Originally Posted by Golfingdad
Actually, I think ghalfaire makes a pretty good point. We all agree (if you don't agree then that simply means I'm not talking to you) that we have no idea what Tiger was thinking when we said he didn't see the ball move, but we take him at his word. If Brandel says he didn't intend to hurt anybody, why shouldn't we also take him at his word? The type of mistakes are different, sure, but that doesn't preclude them from both potentially being mistakes.
If we're going to make the assumption that Brandel intended to hurt Tiger, then everybody who has the assumption that Tiger intentionally cheated gets to have that opinion validated.
Is it possible that Brandel's article was calculated from the start to stir up this controversy and that it was not a mistake, and his apology is not sincere? Of course. But it is also possible that Tiger did see his ball move, yet hoped nobody else did, and played dumb when he was caught. We can't have one and not the other.
It is tough to judge intent, and therefore it's best not to judge it, and instead look at actions. Still, it is a fuzzy task.
Do we take Tiger's word that he did not intend to be "cavalier" with the rules?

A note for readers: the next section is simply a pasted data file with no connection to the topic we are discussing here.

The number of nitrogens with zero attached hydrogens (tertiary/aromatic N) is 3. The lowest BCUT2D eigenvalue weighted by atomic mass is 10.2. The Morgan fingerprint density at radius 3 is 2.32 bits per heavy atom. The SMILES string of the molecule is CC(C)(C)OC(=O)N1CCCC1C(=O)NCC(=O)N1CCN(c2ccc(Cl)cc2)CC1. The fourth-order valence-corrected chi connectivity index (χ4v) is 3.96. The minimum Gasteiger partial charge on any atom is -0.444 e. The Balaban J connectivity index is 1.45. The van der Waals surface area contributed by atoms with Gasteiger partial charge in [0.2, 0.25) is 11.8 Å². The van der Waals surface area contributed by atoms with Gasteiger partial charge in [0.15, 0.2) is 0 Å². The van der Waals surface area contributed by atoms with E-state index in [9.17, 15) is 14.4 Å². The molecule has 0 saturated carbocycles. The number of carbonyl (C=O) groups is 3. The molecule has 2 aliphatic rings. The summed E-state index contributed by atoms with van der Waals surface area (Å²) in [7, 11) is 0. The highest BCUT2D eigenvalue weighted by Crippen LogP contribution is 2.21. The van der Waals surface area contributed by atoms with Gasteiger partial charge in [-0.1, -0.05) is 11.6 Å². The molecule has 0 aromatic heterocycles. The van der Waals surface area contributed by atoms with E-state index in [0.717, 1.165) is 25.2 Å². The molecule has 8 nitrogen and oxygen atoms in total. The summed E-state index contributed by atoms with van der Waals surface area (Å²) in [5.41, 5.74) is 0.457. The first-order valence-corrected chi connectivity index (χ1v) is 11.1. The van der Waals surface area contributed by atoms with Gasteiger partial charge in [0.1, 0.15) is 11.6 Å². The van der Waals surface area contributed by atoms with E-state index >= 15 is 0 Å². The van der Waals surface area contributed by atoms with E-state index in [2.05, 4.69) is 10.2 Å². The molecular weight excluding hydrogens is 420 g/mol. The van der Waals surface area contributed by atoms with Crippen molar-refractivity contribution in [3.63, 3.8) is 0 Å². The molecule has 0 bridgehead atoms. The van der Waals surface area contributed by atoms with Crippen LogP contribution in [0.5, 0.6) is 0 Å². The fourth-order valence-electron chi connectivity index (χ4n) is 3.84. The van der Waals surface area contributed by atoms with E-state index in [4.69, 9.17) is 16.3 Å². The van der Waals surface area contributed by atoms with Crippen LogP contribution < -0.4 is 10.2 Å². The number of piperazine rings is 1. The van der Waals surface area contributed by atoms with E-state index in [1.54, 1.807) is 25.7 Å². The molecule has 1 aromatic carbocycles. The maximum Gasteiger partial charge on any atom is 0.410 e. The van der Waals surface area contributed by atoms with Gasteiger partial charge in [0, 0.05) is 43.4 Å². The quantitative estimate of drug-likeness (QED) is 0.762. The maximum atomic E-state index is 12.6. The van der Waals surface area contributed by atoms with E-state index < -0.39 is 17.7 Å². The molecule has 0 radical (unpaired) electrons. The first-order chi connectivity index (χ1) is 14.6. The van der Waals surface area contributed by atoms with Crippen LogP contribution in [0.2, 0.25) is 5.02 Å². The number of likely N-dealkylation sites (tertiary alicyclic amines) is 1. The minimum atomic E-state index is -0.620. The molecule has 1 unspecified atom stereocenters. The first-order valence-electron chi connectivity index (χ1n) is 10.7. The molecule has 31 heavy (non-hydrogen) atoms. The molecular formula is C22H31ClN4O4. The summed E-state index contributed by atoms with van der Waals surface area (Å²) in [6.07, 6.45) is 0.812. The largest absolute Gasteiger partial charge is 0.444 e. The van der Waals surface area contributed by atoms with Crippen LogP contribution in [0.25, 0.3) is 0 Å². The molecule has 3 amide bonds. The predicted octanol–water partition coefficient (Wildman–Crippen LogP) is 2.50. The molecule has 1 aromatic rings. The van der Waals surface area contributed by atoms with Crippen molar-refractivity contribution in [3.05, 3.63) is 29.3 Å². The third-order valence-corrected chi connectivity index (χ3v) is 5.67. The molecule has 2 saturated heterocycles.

Do we take Chamblee's word that he meant no ill will?
I think Chamblee could have avoided the problems and could have still stirred the pot if he had given Tiger an "Incomplete" Grade. He could have said, "Sure, Tiger won 5 Tournaments, but he fell apart on the weekends in Majors, his putter was inconsistent, his driving in Majors was ill-directioned or non-existent (he did not use driver at times), and he SEEMED to have a cavalier take on enforcing the rules against himself." And then cite the examples.
The story about him cheating as a kid and tying it to Tiger? Poor taste and I had a tough time with that comparison - wasn't a good analogy in my book.
I think it's best to judge actions over a period of time - you can't point to one act and say "ah-ha, got'cha!" But if we have several questionable actions, it does create doubt.
Look at Vijay ... early eraser mark with his score and suspension tainted him, he gained a reputation as mistreating caddies, he used moose antler spray to gain an edge... that's consistency over 20 years in one aspect of his life - golf. Is it enough to create that he intended to violate the rules? Depends on the evidence.
The evidence on Tiger "can" be put down to carelessness - there is enough doubt in these situations, I think, to say, "these things happen to the #1 player who is constantly watched by zoom lenses."